C-suite overhaul sets stage for Vancouver Whitecaps rebuild

New executives aim to return city's underperforming soccer franchise to former glory

mark pannes and jeff mallett
Vancouver Whitecaps CEO Mark Pannes (left) and executive chair Jeff Mallett discuss business strategy at a January 7 press conference | Rob Kruyt

Three of the Vancouver Whitecaps’ biggest moves since the team finished last in Major League Soccer’s (MLS) Western Conference in October have been in the executive suite.

The biggest move in the front-office shakeup was arguably in December, when co-owner Jeff Mallett took over the post of executive chairman from John Furlong. Mallett’s status sitting on several MLS committees heightens his ability to communicate team needs.

Mallett has long been active with the club, but the new position increases his presence and underscores his attentive, hands-on approach to the club’s strategy and vision.

Greg Kerfoot, Steve Nash and Steve Luczo also own shares in the team, although their stakes are not public. Mallett told Business in Vancouver that he and Kerfoot each approve key club decisions.

“The two Steves are not as active,” Mallett said, before revealing that Kerfoot has the largest financial interest in the team. “We always say that we’re here to help Greg.”

After the Whitecaps’ November hiring of sporting director Axel Schuster, a former executive at German Bundesliga teams, Mallett spearheaded a drive to “quietly” seek a CEO. Schuster would report directly to the ownership group – or more specifically to Mallett and Kerfoot – as would the CEO.

Discretion was needed, Mallett said, because most of the people whom Mallett and others approached to potentially be the team’s CEO were under contract with other clubs.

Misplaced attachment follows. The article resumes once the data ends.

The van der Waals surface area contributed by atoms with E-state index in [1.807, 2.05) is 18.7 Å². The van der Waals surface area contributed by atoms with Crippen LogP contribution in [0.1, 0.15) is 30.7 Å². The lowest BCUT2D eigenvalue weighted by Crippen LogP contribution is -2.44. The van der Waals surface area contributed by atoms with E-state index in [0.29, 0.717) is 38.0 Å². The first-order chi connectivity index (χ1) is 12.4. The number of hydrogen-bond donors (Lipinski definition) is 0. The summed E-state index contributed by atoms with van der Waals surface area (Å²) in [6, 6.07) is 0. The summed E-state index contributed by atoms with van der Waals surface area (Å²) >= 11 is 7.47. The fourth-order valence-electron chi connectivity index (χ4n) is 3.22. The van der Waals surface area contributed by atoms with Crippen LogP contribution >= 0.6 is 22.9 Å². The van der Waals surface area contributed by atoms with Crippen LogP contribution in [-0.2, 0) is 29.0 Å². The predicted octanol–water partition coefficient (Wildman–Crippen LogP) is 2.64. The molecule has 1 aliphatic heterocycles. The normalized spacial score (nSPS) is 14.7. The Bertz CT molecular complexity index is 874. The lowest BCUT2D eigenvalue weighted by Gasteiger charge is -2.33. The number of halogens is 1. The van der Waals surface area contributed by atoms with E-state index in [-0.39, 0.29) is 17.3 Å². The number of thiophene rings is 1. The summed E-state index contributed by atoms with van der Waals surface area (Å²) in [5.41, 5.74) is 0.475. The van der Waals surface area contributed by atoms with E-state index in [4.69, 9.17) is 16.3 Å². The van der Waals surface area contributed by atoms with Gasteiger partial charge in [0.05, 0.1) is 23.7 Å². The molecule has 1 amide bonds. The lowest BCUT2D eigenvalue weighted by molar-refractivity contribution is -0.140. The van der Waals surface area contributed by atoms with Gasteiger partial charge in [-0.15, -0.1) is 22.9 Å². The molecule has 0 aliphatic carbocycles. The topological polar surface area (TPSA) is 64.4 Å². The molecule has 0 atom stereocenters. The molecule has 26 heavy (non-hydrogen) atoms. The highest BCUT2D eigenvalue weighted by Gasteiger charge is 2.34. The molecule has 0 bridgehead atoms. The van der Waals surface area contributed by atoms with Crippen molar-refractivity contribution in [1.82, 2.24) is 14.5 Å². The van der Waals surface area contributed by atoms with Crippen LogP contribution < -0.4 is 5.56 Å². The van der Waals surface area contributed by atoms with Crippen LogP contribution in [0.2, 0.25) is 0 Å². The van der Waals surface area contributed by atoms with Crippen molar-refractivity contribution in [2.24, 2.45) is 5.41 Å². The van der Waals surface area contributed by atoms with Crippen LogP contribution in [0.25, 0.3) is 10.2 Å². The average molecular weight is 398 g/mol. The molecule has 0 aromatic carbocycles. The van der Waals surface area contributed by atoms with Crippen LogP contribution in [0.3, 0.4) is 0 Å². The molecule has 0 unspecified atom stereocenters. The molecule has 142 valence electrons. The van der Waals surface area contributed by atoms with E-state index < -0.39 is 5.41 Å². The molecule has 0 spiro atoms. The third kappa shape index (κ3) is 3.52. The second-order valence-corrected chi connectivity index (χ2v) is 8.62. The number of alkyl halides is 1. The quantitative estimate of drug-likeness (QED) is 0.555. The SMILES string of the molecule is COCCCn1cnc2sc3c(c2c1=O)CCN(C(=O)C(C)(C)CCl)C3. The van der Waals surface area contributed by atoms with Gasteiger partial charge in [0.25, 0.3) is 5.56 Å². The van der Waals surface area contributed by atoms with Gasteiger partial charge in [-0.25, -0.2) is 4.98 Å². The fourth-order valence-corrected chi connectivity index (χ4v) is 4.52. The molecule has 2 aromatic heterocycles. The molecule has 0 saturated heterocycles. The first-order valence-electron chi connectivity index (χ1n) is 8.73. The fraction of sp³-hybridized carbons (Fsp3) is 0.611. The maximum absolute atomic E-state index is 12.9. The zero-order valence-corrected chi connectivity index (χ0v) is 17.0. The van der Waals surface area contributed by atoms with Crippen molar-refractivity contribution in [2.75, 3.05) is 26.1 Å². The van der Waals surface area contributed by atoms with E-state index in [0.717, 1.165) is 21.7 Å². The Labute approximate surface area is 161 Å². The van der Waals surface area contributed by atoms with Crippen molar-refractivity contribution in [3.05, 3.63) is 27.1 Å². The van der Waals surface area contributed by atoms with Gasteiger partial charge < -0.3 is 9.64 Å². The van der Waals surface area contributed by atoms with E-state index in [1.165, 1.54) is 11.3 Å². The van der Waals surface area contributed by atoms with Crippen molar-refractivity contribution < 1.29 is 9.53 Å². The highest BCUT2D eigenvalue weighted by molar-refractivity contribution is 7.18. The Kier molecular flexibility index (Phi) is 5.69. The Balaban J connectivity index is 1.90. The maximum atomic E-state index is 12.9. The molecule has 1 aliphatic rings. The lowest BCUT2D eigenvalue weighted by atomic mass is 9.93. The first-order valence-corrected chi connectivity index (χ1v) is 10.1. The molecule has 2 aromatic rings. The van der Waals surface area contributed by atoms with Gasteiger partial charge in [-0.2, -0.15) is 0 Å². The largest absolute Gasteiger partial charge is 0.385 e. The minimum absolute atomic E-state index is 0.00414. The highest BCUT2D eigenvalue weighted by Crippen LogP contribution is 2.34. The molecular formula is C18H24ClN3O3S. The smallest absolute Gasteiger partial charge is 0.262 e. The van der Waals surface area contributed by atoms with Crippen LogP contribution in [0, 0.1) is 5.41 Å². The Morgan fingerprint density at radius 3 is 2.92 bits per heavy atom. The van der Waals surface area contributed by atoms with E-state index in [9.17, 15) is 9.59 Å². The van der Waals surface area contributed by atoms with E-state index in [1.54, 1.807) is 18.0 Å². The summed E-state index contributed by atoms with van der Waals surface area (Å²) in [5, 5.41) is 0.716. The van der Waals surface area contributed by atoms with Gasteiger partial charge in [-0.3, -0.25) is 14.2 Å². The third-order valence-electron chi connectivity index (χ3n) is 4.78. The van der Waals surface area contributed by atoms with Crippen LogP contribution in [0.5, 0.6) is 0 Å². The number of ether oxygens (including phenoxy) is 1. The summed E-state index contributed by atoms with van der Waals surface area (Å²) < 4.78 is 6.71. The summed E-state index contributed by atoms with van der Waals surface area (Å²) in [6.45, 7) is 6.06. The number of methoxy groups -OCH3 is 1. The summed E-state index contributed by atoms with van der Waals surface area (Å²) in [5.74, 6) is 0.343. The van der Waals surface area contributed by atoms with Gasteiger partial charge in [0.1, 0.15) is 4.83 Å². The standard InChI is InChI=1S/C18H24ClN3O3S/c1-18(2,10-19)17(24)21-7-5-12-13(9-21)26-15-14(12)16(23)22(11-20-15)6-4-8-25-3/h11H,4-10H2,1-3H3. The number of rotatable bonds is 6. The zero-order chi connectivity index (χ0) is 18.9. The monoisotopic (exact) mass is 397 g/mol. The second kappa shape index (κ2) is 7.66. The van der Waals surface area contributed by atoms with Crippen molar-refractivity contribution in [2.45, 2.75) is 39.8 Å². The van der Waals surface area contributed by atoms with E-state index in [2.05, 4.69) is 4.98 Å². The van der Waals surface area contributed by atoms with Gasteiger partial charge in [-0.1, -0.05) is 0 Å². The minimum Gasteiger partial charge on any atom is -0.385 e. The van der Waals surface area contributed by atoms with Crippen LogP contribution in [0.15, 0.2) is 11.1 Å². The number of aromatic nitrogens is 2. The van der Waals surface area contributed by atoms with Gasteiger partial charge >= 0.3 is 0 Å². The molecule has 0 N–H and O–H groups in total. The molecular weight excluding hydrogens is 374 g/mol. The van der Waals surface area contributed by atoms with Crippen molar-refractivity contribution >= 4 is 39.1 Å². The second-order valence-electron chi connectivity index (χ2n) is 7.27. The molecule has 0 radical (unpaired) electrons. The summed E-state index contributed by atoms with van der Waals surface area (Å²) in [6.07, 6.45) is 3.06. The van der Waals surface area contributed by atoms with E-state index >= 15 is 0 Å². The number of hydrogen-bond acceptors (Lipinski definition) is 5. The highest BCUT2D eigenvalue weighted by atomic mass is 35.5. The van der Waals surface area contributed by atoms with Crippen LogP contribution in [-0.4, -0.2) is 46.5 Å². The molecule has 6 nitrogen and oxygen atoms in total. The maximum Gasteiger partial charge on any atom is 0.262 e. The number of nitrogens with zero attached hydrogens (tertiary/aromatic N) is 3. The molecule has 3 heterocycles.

A list of 40 candidates was shortened to 15, then to eight and then four, and finally, the owners each ranked former AS Roma CEO Mark Pannes as their top pick, Mallett said.

The decision was finalized when Pannes followed up and stressed to the owners how much he wanted the job.

“Mark kind of bopped us in the nose during the end of the process and said, ‘I want this job. This is the job I can do really well at,’” Mallett said on January 7 after announcing the hire.

Pannes earned his stripes in the 1990s during a 10-year stint as New York Knicks chief marketing officer and vice-president of marketing.

Mallett called Pannes a “five-tool player,” because of that marketing experience combined with CEO experience at AS Roma, communications experience, ticketing experience and the financial experience of managing funds totalling US$1.5 billion at HSBC Private Bank in London for athletes and institutions in sports.

“We’ve never had this ever at the club,” Mallett said. “There’s not one component that Mark hasn’t owned growing up in his career, or overseen, across the board.”

Further executive change may yet take place.

Mallett said that executives such as COO Rachel Lewis, vice-president of sales Colby Fackler and vice-president of brand and fan engagement Mikkel Strojer met with Pannes to answer questions behind closed doors and to provide data sets during the hiring process.

“We’ll have Mark get some time to settle in with each one of them, and then at that point he’ll make assessments of what changes, if any, he’d like to make,” Mallett said.

Pannes said that, mere hours into his tenure, he has no big changes planned but that it is not his nature to merely be an observer.

One thing he wants to do is boost attendance and bring back the days when the North American Soccer League’s Whitecaps in 1983 could draw fans in the 50,000-range for games against marquee teams such as the New York Cosmos.

Lowering ticket prices, however, might not be the answer.

Pannes favours what he called “right-pricing” seats, adding that different incentives are needed to stimulate sales for specific seat classes, and that prime seats are less cost sensitive than others.

His preferred strategy to increase attendance is to have a winning product on the field – something that is primarily Schuster’s job.

The biggest move in that direction came in December when the team reportedly paid a club-record US$6 million fee to sign Canadian striker Lucas Cavallini.

One of the team goals Mallett outlined is to supply half of the 2026 Canadian World Cup team, and the Cavallini signing could help the club succeed.

gkorstrom@biv.com

@GlenKorstrom